Title reveals it all – data protection for the enterprise. Mildly useful if you’re not involved in enterprise apps on managed devices, but invaluable if you are.

Windows for Makers: Raspberry Pi 2, Arduino and More (2-724)

Windows universal apps run on Raspberry Pi 2 with Windows 10

Lots of demos, mostly ones driving LEDs in many colors

With Arduino virtual shield an Arduino device can connect to a Windows 10 device and utilize all of its capabilities like screen, input, connectivity, speech recognition etc without writing any Windows 10 code at all

Everyone got a complete Rasberry Pi / Windows 10 robot kit to take home

Introducing ASP.NET 5 (2-687)

Fast paced entertaining session in the usual Hanselman style

Lots of code demos

Emphasis on the new “everything is pluggable” concept

Memory footprint in minimal web app has been reduced 95%

Support for Gulp, Bower, Npm

New improved view syntax, razor stunk, new syntax much better

Use of Roslyn means no need for recompiling code during debugging

Runs anywhere, demo where website gets run from USB on random spectators laptop, then with Visual Studio Code running on Mac. Finally website is deployed and run on Rasberry Pi.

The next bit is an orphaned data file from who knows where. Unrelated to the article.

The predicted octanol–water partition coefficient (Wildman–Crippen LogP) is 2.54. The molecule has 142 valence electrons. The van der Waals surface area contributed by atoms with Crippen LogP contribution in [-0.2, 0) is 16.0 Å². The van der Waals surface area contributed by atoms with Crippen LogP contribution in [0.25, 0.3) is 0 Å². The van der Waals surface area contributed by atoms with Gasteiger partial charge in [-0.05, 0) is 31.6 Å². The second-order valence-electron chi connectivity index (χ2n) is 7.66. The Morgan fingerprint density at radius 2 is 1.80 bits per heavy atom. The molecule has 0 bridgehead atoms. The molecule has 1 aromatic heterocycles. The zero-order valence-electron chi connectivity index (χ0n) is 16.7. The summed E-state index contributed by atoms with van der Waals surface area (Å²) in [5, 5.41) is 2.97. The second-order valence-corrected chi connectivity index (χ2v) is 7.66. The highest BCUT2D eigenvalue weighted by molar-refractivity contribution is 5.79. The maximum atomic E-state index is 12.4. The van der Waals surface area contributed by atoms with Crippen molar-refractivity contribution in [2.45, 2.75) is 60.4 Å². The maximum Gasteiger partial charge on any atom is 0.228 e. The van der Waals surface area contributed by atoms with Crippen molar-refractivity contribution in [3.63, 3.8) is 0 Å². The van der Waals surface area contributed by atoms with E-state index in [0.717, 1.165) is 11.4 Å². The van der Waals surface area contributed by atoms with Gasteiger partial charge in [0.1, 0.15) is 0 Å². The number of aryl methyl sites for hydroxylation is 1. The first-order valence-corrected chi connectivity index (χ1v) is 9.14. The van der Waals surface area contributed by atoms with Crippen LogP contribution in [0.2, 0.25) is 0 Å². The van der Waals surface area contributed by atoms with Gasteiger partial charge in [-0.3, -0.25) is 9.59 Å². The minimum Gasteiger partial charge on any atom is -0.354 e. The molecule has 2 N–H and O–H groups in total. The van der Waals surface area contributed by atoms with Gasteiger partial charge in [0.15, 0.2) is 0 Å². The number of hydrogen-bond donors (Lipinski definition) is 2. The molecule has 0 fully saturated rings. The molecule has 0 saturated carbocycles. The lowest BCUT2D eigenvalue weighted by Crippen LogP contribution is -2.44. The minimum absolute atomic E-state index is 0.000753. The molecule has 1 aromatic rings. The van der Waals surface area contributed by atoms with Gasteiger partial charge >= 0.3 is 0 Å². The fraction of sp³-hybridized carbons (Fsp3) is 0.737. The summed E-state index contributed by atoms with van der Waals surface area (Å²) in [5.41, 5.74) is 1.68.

“PROJECT ASTORIA“: Build Great Windows Apps with Your Android Code (2-702)

SDK that integrates with your favorite Android dev Tool in your choice of OS and lets you deploy, run and debug your Android app directly on Windows 10 Phone or emulator.

Google/Android services (maps, share intent, messaging etc) are automatically replaced by their Windows counterparts.

Project gets prepared to make build time customizations if necessary

App can be distributed in the Windows Store.

Introducing DirectInk: Learn How to Unlock New Opportunities Using Ink in Your App (2-681)

Writing is human, more intuitive.

DirectInk on Windows 10 is new from the ground-up.

Using Pen / Ink input is vastly improved. Natural, beautiful and easy to add to apps.

Lots of details about how pen input Works and has been improved. Few code demos.

Surface Hub: Building Windows Universal Apps for Surface Hub and the Large Screen (2-660)

Surface hub is build for groups

Walk through of all the hardware and specs

Showcase of the opportunitiesj, can be used in all sorts of scenarios